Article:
EDGE: Was this before or after you became sober ?

Leslie Jordan: Well, I'm sober, but I am still not behaving in a sober manner. This is an addiction. This is my final amends. It is really funny, because I give this impassioned speech about how I was going to change my ways; then I say: 'And then Reilly came along.' The cutest one of them all. But I was the perfect gentleman with Reilly. I am proud of myself. He's a young man who worked in Ogunquit. He started working in a gay bar at 18 years old - straight as a board, loves women. But he's learned. He's now 21. Honey, he can cut you off at the pass. You start your shit, like I say to him, 'Why don't I fly you out to California and make you a star?' And he'd say, 'Yeah. Right.' But he was out in California visiting his old girlfriend and he called me and said, 'You told me you know this photographer...' And I said, 'Honey, I told you a lot of things.' But I honored everything I told Reilly. I took him to my photographer friend Jim who did a wonderful portfolio of Reilly. And that how the show ends. There is progress, not perfection.

I don't want to be remembered as the old queen that licked his lips at anything under 30. I want to be remembered for my curiosity, my generosity, my kindness. It is so hard now that I'm 60 and I look back at an old man hitting on me when I was young and how that disgusted me. Then I think to myself, What's so different about me? Here I am hitting on these young boys. It's an interesting concept. We'll see. The queens might just stare and me and wonder, 'Why are you regurgitating your life in front of us?'


Leslie Jordan  (Source:Facebook)

Over sharing

EDGE: Do you ever meet people on social media?

Leslie Jordan: No. My friend showed me Grindr a few years ago and I was more fascinated with the technology. Like we were in this restaurant and he said, 'You know there are three men in this restaurant wanting sex?' And I said, 'How does it know?' I never got into any of that. I found Facebook about a year and half ago and I started writing. I have 43,000 followers. But my management calls me nearly every single day to tell me to take that post down. You're telling too much. And I say, 'I've made a career out of that. I always over share.'

The cool part about social media is that I can say, I'm in Ptown next week and sell out the Crown and Anchor. It's amazing. I haven't played to a small crowd since I started on social media. I don't ever use it to find boys. My friends tell me there are sites where young boys are looking for sugar daddies; but I'm not interested. We like the little chase. I heard a song 'Infatuation Junkie,' and thought, 'That's me. I love to be infatuated.'

EDGE: But happens if the straight boy strays with another boy. Do you lose interest?

Leslie Jordan: I do. I'll take it one step further. Back in my day, I use to love dirty bookstores with glory holes. That is my thing. I am much too well known now. I certainly don't want to end up on TMZ with a big cock in my mouth. I use to go to a dirty book store and would peek through the hole and even if they were drop dead gorgeous, if they were looking at gay porn, I wasn't interested. People don't get why I only wanted to date straight men. I love being a gay man with a straight man. It's a challenge, but I don't know. That's what this show's is about. I surrender. I give up. Sexuality is so complicated. We are in this new phase with this gender confusion (and la, la, la and on and on). I give up. I throw my hands up. I know it doesn't give me happiness. It creates turmoil, and I don't want that at my age. I don't want any drama. I've gotten pretty good at letting the drama of my day-to-day life, which is a lot of venues, travel, airports, hotels. I've somehow figured out to let the drama of that swirl around me and not affect me; so I need to give up on these boys. I love what my sponsor - I call him my spiritual advisor - says, 'No. Hot. Ouch.' How many times do we repeat the same behavior before we realize, 'No. Hot. Ouch?'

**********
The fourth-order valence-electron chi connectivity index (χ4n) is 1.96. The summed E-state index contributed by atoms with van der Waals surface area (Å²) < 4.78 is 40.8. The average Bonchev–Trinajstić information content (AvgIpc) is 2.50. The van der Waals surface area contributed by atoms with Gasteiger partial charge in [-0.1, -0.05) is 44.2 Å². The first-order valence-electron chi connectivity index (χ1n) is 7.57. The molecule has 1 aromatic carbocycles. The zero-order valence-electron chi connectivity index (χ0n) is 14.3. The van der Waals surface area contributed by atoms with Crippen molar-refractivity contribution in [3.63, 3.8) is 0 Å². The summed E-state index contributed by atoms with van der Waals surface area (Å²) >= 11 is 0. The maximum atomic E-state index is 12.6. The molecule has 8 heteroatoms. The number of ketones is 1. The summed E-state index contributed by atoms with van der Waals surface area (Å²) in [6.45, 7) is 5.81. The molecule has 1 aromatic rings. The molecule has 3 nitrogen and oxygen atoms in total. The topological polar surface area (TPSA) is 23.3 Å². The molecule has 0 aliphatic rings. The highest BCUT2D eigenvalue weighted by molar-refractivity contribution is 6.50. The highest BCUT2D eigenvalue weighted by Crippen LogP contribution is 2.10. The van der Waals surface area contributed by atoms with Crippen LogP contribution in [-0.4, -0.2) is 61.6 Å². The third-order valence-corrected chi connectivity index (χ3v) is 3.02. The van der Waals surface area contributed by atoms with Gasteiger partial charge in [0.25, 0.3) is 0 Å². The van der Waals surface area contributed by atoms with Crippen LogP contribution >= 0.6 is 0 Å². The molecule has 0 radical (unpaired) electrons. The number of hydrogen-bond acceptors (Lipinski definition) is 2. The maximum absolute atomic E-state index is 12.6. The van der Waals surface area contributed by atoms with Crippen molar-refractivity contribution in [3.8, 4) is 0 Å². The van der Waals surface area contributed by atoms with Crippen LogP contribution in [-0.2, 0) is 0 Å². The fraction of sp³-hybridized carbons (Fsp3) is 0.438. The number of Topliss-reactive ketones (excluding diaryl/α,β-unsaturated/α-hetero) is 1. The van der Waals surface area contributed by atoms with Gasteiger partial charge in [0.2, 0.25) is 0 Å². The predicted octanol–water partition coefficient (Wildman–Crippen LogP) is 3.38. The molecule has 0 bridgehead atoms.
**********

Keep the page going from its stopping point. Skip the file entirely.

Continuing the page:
Leslie Jordan  

Remembering the boys

EDGE: In researching the show, did seeing the photos act as visual cues to bring back stories about the boys?

Leslie Jordan: Every picture. I'd look and say, 'That's Big Dave. He was a stripper at Swinging Richards in Atlanta.' I never laid eyes on him. I threw myself a birthday party at the House of Blues - a private dinner in the Foundation Room. I wanted to arrive with a big, beautiful boy on my arm; and I called a friend to see if he knew one. He did. Six-foot-six, size 14 shoes. The most gorgeous hunk of a man. I flew him out and had him come to my show before the party. I looked at him and said, 'Shut up.' I took him to a friend that was doing a coffee table book on blue-eyed men because of his piercing blue eyes. And then there's Jeremy. And then there's Brandon. And then there's the one that told me that if I left him he would like to hang me from the ceiling then cut me down and chop me into little pieces and take me out to the desert and piss on my grave. That didn't end very well.

EDGE: And you said one of them shot you with a cross-bow?